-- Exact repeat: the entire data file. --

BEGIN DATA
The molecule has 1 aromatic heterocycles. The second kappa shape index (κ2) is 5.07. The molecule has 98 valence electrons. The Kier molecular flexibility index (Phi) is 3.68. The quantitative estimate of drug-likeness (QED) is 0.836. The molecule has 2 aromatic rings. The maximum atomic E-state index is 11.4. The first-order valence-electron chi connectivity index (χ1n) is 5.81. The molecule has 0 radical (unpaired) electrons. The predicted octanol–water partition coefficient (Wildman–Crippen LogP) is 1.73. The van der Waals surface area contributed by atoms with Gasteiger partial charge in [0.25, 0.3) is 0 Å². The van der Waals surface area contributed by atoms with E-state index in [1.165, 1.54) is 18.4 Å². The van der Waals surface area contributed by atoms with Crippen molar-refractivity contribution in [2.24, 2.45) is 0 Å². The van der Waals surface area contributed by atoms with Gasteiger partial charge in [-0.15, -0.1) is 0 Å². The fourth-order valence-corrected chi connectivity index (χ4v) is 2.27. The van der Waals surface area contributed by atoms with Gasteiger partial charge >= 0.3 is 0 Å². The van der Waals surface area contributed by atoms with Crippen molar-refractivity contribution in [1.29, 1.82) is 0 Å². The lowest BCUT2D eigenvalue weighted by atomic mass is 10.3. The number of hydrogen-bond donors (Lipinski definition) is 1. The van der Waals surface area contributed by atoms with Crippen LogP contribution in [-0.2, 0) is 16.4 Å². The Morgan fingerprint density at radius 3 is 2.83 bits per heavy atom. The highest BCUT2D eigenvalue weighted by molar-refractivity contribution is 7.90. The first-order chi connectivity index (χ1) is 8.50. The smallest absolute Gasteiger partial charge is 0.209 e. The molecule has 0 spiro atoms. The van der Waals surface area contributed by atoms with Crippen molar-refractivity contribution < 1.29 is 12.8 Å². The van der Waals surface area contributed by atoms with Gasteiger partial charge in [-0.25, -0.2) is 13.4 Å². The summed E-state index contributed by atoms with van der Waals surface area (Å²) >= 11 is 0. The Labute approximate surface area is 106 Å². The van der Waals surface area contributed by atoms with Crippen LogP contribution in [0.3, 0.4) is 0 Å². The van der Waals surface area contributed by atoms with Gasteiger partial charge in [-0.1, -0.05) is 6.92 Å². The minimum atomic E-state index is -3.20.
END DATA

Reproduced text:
The molecule has 1 aromatic heterocycles. The second kappa shape index (κ2) is 5.07. The molecule has 98 valence electrons. The Kier molecular flexibility index (Phi) is 3.68. The quantitative estimate of drug-likeness (QED) is 0.836. The molecule has 2 aromatic rings. The maximum atomic E-state index is 11.4. The first-order valence-electron chi connectivity index (χ1n) is 5.81. The molecule has 0 radical (unpaired) electrons. The predicted octanol–water partition coefficient (Wildman–Crippen LogP) is 1.73. The van der Waals surface area contributed by atoms with Gasteiger partial charge in [0.25, 0.3) is 0 Å². The van der Waals surface area contributed by atoms with E-state index in [1.165, 1.54) is 18.4 Å². The van der Waals surface area contributed by atoms with Crippen molar-refractivity contribution in [2.24, 2.45) is 0 Å². The van der Waals surface area contributed by atoms with Gasteiger partial charge in [-0.15, -0.1) is 0 Å². The fourth-order valence-corrected chi connectivity index (χ4v) is 2.27. The van der Waals surface area contributed by atoms with Gasteiger partial charge >= 0.3 is 0 Å². The van der Waals surface area contributed by atoms with Crippen molar-refractivity contribution in [1.29, 1.82) is 0 Å². The lowest BCUT2D eigenvalue weighted by atomic mass is 10.3. The number of hydrogen-bond donors (Lipinski definition) is 1. The van der Waals surface area contributed by atoms with Crippen LogP contribution in [-0.2, 0) is 16.4 Å². The Morgan fingerprint density at radius 3 is 2.83 bits per heavy atom. The highest BCUT2D eigenvalue weighted by molar-refractivity contribution is 7.90. The first-order chi connectivity index (χ1) is 8.50. The smallest absolute Gasteiger partial charge is 0.209 e. The molecule has 0 spiro atoms. The van der Waals surface area contributed by atoms with Crippen molar-refractivity contribution < 1.29 is 12.8 Å². The van der Waals surface area contributed by atoms with Gasteiger partial charge in [-0.25, -0.2) is 13.4 Å². The summed E-state index contributed by atoms with van der Waals surface area (Å²) >= 11 is 0. The Labute approximate surface area is 106 Å². The van der Waals surface area contributed by atoms with Crippen LogP contribution in [0.3, 0.4) is 0 Å². The van der Waals surface area contributed by atoms with Gasteiger partial charge in [-0.1, -0.05) is 6.92 Å². The minimum atomic E-state index is -3.20.